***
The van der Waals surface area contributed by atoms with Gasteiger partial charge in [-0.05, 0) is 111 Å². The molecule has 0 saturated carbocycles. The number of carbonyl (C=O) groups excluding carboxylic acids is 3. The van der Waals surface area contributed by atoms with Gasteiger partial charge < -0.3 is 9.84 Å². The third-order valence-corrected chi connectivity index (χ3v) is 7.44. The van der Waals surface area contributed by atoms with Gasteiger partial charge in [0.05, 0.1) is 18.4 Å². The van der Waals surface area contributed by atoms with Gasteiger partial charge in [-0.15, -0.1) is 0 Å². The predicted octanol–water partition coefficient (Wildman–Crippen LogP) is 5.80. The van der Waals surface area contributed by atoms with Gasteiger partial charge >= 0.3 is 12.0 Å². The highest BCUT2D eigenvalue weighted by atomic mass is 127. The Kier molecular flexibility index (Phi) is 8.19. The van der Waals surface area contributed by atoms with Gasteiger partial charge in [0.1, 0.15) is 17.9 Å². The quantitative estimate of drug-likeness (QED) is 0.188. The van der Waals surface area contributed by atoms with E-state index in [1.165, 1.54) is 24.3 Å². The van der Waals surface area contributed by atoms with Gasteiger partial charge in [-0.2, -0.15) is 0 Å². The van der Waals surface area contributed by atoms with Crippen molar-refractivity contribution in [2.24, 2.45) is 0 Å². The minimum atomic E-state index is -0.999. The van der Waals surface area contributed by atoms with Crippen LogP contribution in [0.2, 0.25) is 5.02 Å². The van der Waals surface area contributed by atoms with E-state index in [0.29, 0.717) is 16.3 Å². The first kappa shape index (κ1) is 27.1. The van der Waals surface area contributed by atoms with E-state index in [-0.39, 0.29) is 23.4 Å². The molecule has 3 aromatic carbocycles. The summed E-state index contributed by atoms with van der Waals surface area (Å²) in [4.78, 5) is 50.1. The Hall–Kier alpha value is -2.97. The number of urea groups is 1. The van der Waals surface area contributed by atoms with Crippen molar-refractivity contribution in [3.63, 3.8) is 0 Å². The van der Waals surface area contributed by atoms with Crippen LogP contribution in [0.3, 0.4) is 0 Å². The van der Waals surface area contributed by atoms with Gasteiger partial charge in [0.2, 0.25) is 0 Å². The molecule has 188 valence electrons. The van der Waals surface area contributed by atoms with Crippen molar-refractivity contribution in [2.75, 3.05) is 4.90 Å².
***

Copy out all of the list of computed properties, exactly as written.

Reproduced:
The van der Waals surface area contributed by atoms with Gasteiger partial charge in [-0.05, 0) is 111 Å². The molecule has 0 saturated carbocycles. The number of carbonyl (C=O) groups excluding carboxylic acids is 3. The van der Waals surface area contributed by atoms with Gasteiger partial charge < -0.3 is 9.84 Å². The third-order valence-corrected chi connectivity index (χ3v) is 7.44. The van der Waals surface area contributed by atoms with Gasteiger partial charge in [0.05, 0.1) is 18.4 Å². The van der Waals surface area contributed by atoms with Gasteiger partial charge in [-0.15, -0.1) is 0 Å². The predicted octanol–water partition coefficient (Wildman–Crippen LogP) is 5.80. The van der Waals surface area contributed by atoms with Gasteiger partial charge >= 0.3 is 12.0 Å². The highest BCUT2D eigenvalue weighted by atomic mass is 127. The Kier molecular flexibility index (Phi) is 8.19. The van der Waals surface area contributed by atoms with Gasteiger partial charge in [0.1, 0.15) is 17.9 Å². The quantitative estimate of drug-likeness (QED) is 0.188. The van der Waals surface area contributed by atoms with E-state index in [1.165, 1.54) is 24.3 Å². The van der Waals surface area contributed by atoms with Gasteiger partial charge in [-0.2, -0.15) is 0 Å². The van der Waals surface area contributed by atoms with Crippen molar-refractivity contribution in [2.24, 2.45) is 0 Å². The minimum atomic E-state index is -0.999. The van der Waals surface area contributed by atoms with Crippen LogP contribution in [0.2, 0.25) is 5.02 Å². The van der Waals surface area contributed by atoms with E-state index in [0.29, 0.717) is 16.3 Å². The first kappa shape index (κ1) is 27.1. The van der Waals surface area contributed by atoms with E-state index in [-0.39, 0.29) is 23.4 Å². The molecule has 3 aromatic carbocycles. The summed E-state index contributed by atoms with van der Waals surface area (Å²) in [4.78, 5) is 50.1. The Hall–Kier alpha value is -2.97. The number of urea groups is 1. The van der Waals surface area contributed by atoms with Crippen molar-refractivity contribution in [3.63, 3.8) is 0 Å². The van der Waals surface area contributed by atoms with Crippen LogP contribution in [0.3, 0.4) is 0 Å². The van der Waals surface area contributed by atoms with Gasteiger partial charge in [0.2, 0.25) is 0 Å². The molecule has 188 valence electrons. The van der Waals surface area contributed by atoms with Crippen molar-refractivity contribution in [2.75, 3.05) is 4.90 Å².